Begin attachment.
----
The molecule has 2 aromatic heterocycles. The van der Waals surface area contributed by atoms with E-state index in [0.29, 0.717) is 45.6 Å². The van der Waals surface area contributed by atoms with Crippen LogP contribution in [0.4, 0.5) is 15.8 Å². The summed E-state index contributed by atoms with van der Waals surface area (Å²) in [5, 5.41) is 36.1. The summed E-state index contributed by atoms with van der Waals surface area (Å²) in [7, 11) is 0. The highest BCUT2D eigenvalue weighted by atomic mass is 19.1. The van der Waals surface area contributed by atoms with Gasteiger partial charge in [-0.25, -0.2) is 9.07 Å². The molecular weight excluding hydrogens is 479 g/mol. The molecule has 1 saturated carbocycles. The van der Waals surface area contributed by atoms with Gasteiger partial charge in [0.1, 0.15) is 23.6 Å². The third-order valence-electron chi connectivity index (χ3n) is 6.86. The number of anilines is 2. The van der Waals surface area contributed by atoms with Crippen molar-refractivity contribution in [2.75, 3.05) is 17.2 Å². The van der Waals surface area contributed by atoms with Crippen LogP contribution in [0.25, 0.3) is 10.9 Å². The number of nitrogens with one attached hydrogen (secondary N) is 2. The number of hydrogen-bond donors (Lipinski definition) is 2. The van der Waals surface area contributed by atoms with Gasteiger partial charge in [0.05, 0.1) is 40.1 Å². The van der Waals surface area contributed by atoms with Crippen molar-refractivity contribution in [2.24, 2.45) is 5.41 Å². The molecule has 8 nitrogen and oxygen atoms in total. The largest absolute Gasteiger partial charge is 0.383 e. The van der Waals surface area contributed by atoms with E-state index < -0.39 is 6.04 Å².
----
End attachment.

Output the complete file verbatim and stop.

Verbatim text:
The molecule has 2 aromatic heterocycles. The van der Waals surface area contributed by atoms with E-state index in [0.29, 0.717) is 45.6 Å². The van der Waals surface area contributed by atoms with Crippen LogP contribution in [0.4, 0.5) is 15.8 Å². The summed E-state index contributed by atoms with van der Waals surface area (Å²) in [5, 5.41) is 36.1. The summed E-state index contributed by atoms with van der Waals surface area (Å²) in [7, 11) is 0. The highest BCUT2D eigenvalue weighted by atomic mass is 19.1. The van der Waals surface area contributed by atoms with Gasteiger partial charge in [-0.25, -0.2) is 9.07 Å². The molecular weight excluding hydrogens is 479 g/mol. The molecule has 1 saturated carbocycles. The van der Waals surface area contributed by atoms with Gasteiger partial charge in [0.1, 0.15) is 23.6 Å². The third-order valence-electron chi connectivity index (χ3n) is 6.86. The number of anilines is 2. The van der Waals surface area contributed by atoms with Crippen molar-refractivity contribution in [2.75, 3.05) is 17.2 Å². The van der Waals surface area contributed by atoms with Crippen LogP contribution in [0.25, 0.3) is 10.9 Å². The number of nitrogens with one attached hydrogen (secondary N) is 2. The number of hydrogen-bond donors (Lipinski definition) is 2. The van der Waals surface area contributed by atoms with Gasteiger partial charge in [0.05, 0.1) is 40.1 Å². The van der Waals surface area contributed by atoms with Crippen molar-refractivity contribution in [2.24, 2.45) is 5.41 Å². The molecule has 8 nitrogen and oxygen atoms in total. The largest absolute Gasteiger partial charge is 0.383 e. The van der Waals surface area contributed by atoms with E-state index < -0.39 is 6.04 Å².